Tourist ‘permanently disabled’ in McDonald’s fall loses latest bid for more compensation

By Tracy Neal, reporter for Open Justice NZ Herald

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In August 2009, Marjan Hristovski was on holiday in New Zealand when he slipped at McDonald’s and injured his shoulder and elbow. Archive photo

A tourist from Macedonia who claimed he was permanently disabled after slipping and falling at a McDonald’s restaurant in New Zealand has lost his last claim for compensation 14 years after the accident.

Wellington District Court has dismissed the appeal of Marjan Hristovski, who is seeking compensation for a permanent disability he says arose as a result of the 2009 fall.

He says his condition is getting worse and he cannot afford medical treatment, although he has already received partial compensation.

In August 2009, Marjan Hristovski was on holiday in New Zealand when he slipped at McDonald’s and injured his shoulder and elbow.

He received ACC insurance for a sprain and contusion to his right shoulder and elbow, but nine years later he returned to ACC for a permanent disability lump sum and presented medical evidence to support his claim that he was permanently disabled.

Lump sum permanent disability compensation is a one-time non-taxable payment in addition to other ACC entitlements.

The ACC Laws define impairment as “loss, loss of use, or impairment of a body part, organ system, or organ function.”

Under the current rates, permanent disability lump sums start at just under $3,000 for a 5 percent disability and up to $226,000 for a person who is 85 to 100 percent disabled by injury.

ACC’s own assessment in 2018 concluded that Hristovski had a 20 percent impairment and awarded lump sum compensation on that basis.

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Hristovski challenged the decision, so ACC had its decision peer-reviewed.

Not to be deterred, Hristovski tried again but was unsuccessful when he requested both a review of the rating and an appeal of the 20 percent rating.

ACC refused to reconsider its previous decision because there was no evidence that decision was wrong and there was no evidence of a deterioration in Hristovski’s condition since the 2018 assessment.

Hristovski told the court during appeal that his injuries were worsening through no fault of his own and he could not afford treatment.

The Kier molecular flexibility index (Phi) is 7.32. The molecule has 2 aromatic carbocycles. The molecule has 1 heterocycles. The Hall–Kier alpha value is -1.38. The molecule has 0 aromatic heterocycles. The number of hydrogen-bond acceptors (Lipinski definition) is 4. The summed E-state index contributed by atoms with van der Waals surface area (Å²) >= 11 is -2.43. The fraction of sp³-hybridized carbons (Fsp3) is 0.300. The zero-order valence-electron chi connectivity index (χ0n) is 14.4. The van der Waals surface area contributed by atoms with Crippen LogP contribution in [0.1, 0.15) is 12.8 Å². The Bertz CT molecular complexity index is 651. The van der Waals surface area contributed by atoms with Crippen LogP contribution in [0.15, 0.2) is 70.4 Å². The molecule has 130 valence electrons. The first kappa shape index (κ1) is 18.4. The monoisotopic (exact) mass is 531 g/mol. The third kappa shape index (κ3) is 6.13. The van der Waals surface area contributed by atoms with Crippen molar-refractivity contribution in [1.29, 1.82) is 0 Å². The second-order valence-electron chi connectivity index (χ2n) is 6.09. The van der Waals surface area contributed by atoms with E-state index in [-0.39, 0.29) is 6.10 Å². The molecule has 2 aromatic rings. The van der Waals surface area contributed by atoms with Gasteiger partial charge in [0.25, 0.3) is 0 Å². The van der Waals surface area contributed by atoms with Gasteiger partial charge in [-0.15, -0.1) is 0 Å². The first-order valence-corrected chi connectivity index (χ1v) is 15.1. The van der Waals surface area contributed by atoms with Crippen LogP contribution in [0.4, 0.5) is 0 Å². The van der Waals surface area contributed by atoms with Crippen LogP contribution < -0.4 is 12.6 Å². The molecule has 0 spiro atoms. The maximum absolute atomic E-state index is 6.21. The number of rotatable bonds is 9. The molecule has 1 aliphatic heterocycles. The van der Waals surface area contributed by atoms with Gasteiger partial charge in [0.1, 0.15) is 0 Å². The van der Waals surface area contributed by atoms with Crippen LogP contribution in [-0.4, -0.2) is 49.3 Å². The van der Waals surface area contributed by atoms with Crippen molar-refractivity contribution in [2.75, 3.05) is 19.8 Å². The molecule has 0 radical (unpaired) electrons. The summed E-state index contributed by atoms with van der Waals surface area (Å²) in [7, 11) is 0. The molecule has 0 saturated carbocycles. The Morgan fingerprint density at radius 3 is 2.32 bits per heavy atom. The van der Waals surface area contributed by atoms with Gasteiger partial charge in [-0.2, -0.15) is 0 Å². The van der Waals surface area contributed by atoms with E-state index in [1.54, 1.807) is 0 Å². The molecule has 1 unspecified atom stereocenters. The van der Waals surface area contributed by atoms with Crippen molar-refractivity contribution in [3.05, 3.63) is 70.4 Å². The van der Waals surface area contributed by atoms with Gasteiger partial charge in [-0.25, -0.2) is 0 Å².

He said he wanted help and a solution to get on with his life but everything was “falling apart”.

ACC’s attorney acknowledged that Hristovski had issues with anxiety and depression. He also had trouble walking and a problem with his hand, but ACC was limited in what he could do.

Hristovski then requested a review of that denial, but the request was denied, so he filed a second appeal.

He added more medical evidence to show his condition had worsened since 2018, leading to ACC agreeing to reassess his full-body impairment.

However, this new assessment concluded that since the deterioration in Hristovski’s condition since 2018 was not accident-related, the original assessment should remain unchanged.

Hristovski again told the court about his problems and lack of money, saying, “I just need some help to get on with my life as normally as possible.”

The Wellington District Court dismissed the appeals in March last year.

Judge Chris McGuire said the most recent appeal, dismissed this month, remained essentially the same as the previous one, namely that the blanket assessment of a 20 percent disability coverage was wrong.

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The second reason for failure was that there were no appellate decisions – the “decision” under appeal was not an appealable “decision” under the law.

In this case, it meant that Hristovski was assessed and assessed with a “20 percent impairment of the whole person” because ACC had accepted coverage for the elbow and shoulder injuries.

Judge McGuire said the court must be cautious in deciding the meaning of an ACC “decision” in this context, as otherwise an unsuccessful plaintiff could be entitled to endless review rights.

“Respondent’s staff [ACC] say that such a decision will not be resumed without creating new means of review and redress.

“In other words, the litigation must end when the proper review and appeal procedures have been completed,” Judge McGuire said.

NZME tried to reach Hristovski for comment on social media.

* This story first appeared on the NZ Herald website.


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